Shelby County District Attorney Steve Mulroy said all five officers played a role in Nichols’ death.
“The actions of all of them resulted in the death of Tyre Nichols,” Mulroy told reporters. “They are all responsible.”
An internal investigation found the officers used excessive force and failed to intervene or provide help, breaking department policy. They were fired from the department last week.
Two members of the Memphis Fire Department have also been relieved of duty while an internal investigation takes place. A spokesperson for the department said the two individuals were involved in the initial patient care of Nichols but declined to provide further details.
Family and Community Response
Nichols’ mother, RowVaugh Wells, said she could not watch the video of Nichols’ beating. “When I walked in that room and sat there and heard his voice, that just did something to me and I had to get out. I’ve already seen what they did to him. I don’t need to see how they did it,” she said.
Nichols’ stepfather, Rodney Wells, previously told reporters that the family would not accept anything less than a first-degree murder charge. The family has backed off that since, with one of their lawyers, Ben Crump, saying the charges the officers received were encouraging. “That these five officers are being held criminally accountable for their deadly and brutal actions gives us hope as we continue to push for justice for Tyre,” Crump said at a press conference.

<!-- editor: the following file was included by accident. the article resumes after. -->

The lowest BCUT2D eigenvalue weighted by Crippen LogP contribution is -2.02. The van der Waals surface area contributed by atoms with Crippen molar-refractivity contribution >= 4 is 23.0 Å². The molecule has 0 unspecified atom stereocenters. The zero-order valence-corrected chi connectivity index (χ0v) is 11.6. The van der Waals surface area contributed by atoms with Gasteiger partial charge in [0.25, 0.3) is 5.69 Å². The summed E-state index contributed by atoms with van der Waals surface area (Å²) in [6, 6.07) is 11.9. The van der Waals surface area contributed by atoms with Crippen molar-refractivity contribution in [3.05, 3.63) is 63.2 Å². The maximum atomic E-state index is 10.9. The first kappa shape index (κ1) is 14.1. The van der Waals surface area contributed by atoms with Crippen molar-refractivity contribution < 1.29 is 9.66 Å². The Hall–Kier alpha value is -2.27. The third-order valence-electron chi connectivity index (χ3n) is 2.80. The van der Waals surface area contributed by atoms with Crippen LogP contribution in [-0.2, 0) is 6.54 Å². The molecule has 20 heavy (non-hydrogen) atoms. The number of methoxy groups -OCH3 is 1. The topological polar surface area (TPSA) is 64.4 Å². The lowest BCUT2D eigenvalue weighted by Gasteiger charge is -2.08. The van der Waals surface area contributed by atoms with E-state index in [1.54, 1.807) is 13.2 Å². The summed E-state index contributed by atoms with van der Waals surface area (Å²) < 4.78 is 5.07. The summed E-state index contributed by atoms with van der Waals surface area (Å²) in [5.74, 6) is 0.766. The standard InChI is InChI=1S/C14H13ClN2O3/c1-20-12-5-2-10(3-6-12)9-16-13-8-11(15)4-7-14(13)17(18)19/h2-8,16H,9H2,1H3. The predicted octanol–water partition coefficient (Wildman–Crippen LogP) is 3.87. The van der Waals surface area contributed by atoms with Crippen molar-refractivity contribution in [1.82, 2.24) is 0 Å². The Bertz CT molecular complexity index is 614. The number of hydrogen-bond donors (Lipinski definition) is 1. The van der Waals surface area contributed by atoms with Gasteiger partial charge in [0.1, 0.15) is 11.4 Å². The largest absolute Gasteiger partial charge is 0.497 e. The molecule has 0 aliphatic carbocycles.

Another lawyer for the family, Antonio Romanucci, said Nichols was treated like a “human piñata for those police officers.” The comment caused Nichols’ mother to break into tears during a news conference.
“The brutality of it all, that’s the most jarring part,” Rodney Wells said at a news conference Monday afternoon after seeing the body camera footage. “It was just so brutal. He didn’t deserve that.”
Memphis City Council Member Martavius Jones said police training in the city needs to be reevaluated. “This Black man died at the hands of other Black men that were wearing blue,” Jones said in an interview with CBS News. “Blue is the only color that matters here.”